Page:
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The University of Southampton
Southampton Marine and Maritime Institute

Southampton and Tokyo collaboration in Marine Robotics and Coral Mapping

Published: 20 June 2017
AUV TUNA-SAND 2 surveying coral
Photo courtesy of Harii Laboratory of the University of the Ryukyus

The diverse and abundant marine life that coral reefs support creates spectacular scenes that are enjoyed by hundreds of thousands of divers from all over the world. While to most, the word coral will conjure up images of people snorkeling in warm, clear blue waters, coral reefs are also known to exist more than a kilometre beneath the ocean’s surface, in complete darkness where the temperature of the water is just few degrees above freezing. The role that healthy coral plays in supporting marine life, not only in the shallows of the tropics but also in the deep-ocean, is seen as one of the key essential variables for scientists to form a better understanding of the marine ecosystem.

The UK and Japan are world leaders in marine robotics, with considerable investments by their respective governments in underwater technology. In particular, the UK’s Natural Environment Research Council (NERC) has recently awarded a grant to scholars in the Southampton Marine and Maritime Institute (SMMI), University of Southampton, in order to investigate how marine robotic systems equipped with high-resolution 3D imaging sensors can be used to improve the way in which we study these unique environments. This Daiwa Anglo-Japanese Foundation Award has been awarded to Associate Professor Blair Thornton of SMMI in the University of Southampton, and Associate Professor Toshihiro Maki of the Institute of Industrial Science (IIS) at the University of Tokyo in order to allow marine robotics researchers in both the UK and Japan to coordinate their efforts in addressing the challenges faced when applying robotic systems to study these unique underwater environments. This will allow researchers in the UK to participate in a collaborative survey expedition off  Sesoko Island in Okinawa.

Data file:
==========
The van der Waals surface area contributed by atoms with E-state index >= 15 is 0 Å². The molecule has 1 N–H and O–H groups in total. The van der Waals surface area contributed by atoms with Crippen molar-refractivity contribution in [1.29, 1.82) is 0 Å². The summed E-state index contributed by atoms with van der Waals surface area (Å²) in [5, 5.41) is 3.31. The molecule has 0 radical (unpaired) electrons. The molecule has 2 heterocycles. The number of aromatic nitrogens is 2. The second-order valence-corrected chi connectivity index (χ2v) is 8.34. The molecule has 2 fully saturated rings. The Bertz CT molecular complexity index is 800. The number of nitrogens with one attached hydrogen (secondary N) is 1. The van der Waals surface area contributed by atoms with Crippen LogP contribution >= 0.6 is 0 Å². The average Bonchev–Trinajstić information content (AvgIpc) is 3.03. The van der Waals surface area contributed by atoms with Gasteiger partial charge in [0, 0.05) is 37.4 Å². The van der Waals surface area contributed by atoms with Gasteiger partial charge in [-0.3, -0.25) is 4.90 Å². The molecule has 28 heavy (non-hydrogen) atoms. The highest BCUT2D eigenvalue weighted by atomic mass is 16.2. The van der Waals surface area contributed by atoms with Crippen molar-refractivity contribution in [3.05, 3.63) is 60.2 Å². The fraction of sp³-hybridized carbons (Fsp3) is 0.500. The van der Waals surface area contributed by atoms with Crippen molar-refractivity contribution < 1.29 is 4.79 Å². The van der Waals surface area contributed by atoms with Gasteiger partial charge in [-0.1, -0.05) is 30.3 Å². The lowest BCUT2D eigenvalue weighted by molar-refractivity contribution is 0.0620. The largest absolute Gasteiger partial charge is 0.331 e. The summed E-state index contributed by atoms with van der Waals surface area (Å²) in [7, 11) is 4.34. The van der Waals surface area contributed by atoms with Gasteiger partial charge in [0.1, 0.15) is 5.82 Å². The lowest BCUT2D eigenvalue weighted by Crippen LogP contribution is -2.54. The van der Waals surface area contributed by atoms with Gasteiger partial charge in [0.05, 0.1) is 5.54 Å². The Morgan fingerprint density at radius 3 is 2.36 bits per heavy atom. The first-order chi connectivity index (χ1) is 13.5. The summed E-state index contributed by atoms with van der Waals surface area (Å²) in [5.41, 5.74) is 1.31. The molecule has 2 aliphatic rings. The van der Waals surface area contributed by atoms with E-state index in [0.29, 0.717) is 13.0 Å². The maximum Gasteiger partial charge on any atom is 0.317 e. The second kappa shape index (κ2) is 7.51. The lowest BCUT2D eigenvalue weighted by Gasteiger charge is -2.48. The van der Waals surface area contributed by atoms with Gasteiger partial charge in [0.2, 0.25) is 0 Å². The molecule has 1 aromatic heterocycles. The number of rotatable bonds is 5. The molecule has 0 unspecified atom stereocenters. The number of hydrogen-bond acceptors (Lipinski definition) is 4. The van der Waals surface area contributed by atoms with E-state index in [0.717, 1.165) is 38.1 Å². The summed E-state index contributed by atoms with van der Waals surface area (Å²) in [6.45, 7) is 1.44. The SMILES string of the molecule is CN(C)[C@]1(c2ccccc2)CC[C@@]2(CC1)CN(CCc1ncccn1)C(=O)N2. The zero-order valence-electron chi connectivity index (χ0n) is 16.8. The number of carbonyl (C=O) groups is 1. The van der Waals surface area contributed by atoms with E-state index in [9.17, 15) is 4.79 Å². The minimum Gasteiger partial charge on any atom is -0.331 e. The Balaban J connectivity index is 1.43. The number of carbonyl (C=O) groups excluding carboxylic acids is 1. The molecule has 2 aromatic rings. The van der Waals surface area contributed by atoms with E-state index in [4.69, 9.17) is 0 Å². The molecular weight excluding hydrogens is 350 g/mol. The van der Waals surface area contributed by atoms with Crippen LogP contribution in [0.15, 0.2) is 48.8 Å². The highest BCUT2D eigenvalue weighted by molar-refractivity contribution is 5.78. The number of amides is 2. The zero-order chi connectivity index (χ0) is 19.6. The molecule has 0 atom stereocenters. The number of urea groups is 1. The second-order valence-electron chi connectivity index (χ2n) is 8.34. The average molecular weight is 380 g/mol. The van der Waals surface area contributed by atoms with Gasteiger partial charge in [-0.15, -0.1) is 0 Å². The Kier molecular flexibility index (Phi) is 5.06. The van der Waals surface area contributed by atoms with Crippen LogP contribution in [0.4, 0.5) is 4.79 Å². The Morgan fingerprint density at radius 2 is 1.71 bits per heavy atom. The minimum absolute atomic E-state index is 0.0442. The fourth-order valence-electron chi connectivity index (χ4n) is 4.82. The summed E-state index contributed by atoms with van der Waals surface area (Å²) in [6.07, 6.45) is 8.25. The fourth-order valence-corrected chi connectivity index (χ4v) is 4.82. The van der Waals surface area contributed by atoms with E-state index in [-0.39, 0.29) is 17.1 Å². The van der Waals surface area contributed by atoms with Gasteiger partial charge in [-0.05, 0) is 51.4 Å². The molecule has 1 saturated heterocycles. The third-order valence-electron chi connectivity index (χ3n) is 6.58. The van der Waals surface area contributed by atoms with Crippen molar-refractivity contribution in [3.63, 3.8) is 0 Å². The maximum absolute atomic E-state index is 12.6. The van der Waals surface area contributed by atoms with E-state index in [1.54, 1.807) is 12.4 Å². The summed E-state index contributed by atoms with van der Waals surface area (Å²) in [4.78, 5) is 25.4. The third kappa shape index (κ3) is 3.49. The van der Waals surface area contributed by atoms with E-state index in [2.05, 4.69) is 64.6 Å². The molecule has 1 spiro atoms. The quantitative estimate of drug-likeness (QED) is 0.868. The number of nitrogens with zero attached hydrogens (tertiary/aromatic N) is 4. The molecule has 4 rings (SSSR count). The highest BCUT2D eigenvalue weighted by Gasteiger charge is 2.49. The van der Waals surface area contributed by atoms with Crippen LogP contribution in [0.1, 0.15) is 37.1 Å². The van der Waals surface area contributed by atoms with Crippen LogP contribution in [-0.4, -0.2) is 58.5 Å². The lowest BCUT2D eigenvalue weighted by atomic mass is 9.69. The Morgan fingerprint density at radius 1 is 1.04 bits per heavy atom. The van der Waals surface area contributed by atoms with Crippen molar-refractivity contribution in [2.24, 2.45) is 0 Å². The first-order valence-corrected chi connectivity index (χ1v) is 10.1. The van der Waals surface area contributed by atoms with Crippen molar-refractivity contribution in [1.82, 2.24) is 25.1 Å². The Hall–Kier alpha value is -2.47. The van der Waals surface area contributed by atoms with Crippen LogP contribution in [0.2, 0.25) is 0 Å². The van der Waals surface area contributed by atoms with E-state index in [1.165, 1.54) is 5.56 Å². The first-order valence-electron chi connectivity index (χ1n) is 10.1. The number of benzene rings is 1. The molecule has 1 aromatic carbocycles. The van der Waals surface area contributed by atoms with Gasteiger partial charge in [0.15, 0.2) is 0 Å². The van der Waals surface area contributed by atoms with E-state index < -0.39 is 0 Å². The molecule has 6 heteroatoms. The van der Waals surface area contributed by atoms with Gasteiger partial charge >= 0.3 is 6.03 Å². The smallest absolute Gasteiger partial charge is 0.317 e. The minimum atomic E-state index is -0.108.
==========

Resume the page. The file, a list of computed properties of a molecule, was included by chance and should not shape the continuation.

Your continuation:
The autonomous underwater vehicle (AUV) TUNA-SAND 2 developed by the IIS and pictured above, will be used to assist scientists at the Harii Laboratory of the University of the Ryukyus to visually map the distribution of live coral. The international expedition will also welcome experts from the University of Sydney’s Australian Centre for Field Robotics (ACFR) who will share their expertise. Coordinated international efforts like these that are enabled by schemes such as the Daiwa Foundation are expected to pave the way for sustainable, international collaborations that will drive progress towards establishing global standards to inform responsible stewardship of our oceans.

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